Cross Border Debt Recovery- Made Simple. The European Order for Payment Procedure
DWFM Beckman advises a fellow IPG member as to the procedure of enforcing an Austrian Judgment in the UK High Court. This was the first European Enforcement Order for Payment claim in 2015.
Prior to Regulation (EC) no. 1896/2006 of the European Parliament and of the Council coming into force, cross-border enforcement claims were complex, costly, time consuming and therefore unsuitable for small to medium sized claims.
However the European Order for Payment Procedure speeds up cross-border uncontested claims, whilst minimising the legal costs incurred where it is primarily the acquisition of a writ of control that is sought.
How does the procedure work?
The procedure is largely based on forms that have been drawn up for the European Payment Order.
To start the procedure in any EU member state, Form A must be filled in, giving all the details of the parties and amount of the claim. The court will then issue the European Payment Order, Form E within 30 days.
The European Payment Order will then be served on the debtor by the EU court. Assuming the debtor does not pay the debt or contest it, the European Payment Order will become automatically enforceable and the EU Court will issue a Declaration of Enforceability, Form G.
Enforcing in England & Wales, where do we come in?
Enforcement takes place in accordance with the national rules and procedures of the Member State where the European Payment Order is being enforced.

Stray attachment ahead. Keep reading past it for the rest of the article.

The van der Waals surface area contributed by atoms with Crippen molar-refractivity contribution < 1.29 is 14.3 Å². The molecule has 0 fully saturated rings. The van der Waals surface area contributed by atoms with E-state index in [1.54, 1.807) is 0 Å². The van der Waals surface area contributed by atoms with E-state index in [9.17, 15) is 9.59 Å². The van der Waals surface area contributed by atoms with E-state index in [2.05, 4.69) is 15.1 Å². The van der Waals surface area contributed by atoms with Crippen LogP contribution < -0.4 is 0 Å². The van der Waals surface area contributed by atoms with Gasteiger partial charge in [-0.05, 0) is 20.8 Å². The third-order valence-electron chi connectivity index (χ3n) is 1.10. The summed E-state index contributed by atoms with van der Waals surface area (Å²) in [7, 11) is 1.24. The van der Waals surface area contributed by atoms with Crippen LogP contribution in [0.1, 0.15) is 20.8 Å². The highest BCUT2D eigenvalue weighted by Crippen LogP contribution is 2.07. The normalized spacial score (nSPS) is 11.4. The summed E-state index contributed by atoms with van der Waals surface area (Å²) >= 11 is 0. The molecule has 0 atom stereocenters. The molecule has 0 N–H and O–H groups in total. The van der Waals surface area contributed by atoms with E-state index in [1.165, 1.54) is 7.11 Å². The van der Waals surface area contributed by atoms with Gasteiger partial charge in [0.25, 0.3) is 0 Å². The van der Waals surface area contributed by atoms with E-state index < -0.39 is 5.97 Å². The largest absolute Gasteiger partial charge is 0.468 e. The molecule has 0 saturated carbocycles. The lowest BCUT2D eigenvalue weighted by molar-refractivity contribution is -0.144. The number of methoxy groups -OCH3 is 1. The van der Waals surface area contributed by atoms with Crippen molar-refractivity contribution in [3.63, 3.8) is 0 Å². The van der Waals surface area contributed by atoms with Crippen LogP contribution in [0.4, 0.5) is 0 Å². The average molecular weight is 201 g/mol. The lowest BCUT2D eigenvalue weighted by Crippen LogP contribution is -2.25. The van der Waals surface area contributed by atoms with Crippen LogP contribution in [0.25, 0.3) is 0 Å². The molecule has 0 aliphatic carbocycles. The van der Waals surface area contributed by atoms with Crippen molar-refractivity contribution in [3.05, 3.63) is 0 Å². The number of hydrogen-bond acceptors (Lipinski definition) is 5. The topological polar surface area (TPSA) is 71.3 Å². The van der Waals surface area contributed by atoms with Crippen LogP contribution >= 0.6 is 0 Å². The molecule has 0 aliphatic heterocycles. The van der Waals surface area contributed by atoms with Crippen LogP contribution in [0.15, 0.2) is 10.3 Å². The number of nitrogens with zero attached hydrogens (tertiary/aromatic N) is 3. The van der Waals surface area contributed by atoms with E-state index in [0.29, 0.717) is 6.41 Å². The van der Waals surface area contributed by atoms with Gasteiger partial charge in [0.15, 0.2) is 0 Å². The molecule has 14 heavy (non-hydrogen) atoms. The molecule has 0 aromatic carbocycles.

To enforce in England & Wales, copies of the European Payment Order documents; Forms A; E; and, G, and if necessary translations, should be sent to us. These are filed at the High Court and the matter is assigned a case number. We will draft and prepare the writ of control documents, namely the draft writ of control and the request for issue of the writ, which are especially modified by us to incorporate the European Procedure. We then certify the rate for the purchase of Euros and convert the amount of the debt into sterling.
Once filed at the High Court, the writ of control is sealed and delivered to a High Court Enforcement Officer instructed to take control of the debtor’s goods and sell the goods to raise a sufficient amount to satisfy the debt.
We were able to successfully negotiate with the debtor prior to the enforcement officer seizing the goods. We claimed directly from the debtor the full judgment debt, interest at 8%, and not only the fixed costs on issuing, but also, the legal costs in obtaining and registering the judgment order and the enforcement officer’s fees.
Despite being relatively uncommon in England & Wales, the enforcement procedure means that it is now worthwhile for members of the EU to quickly and cheaply pursue uncontested money claims in England & Wales, which might have otherwise been abandoned.
For advice on any aspect of the enforcement procedure in England & Wales, please contact Elena Chrysostomou at email@example.com.
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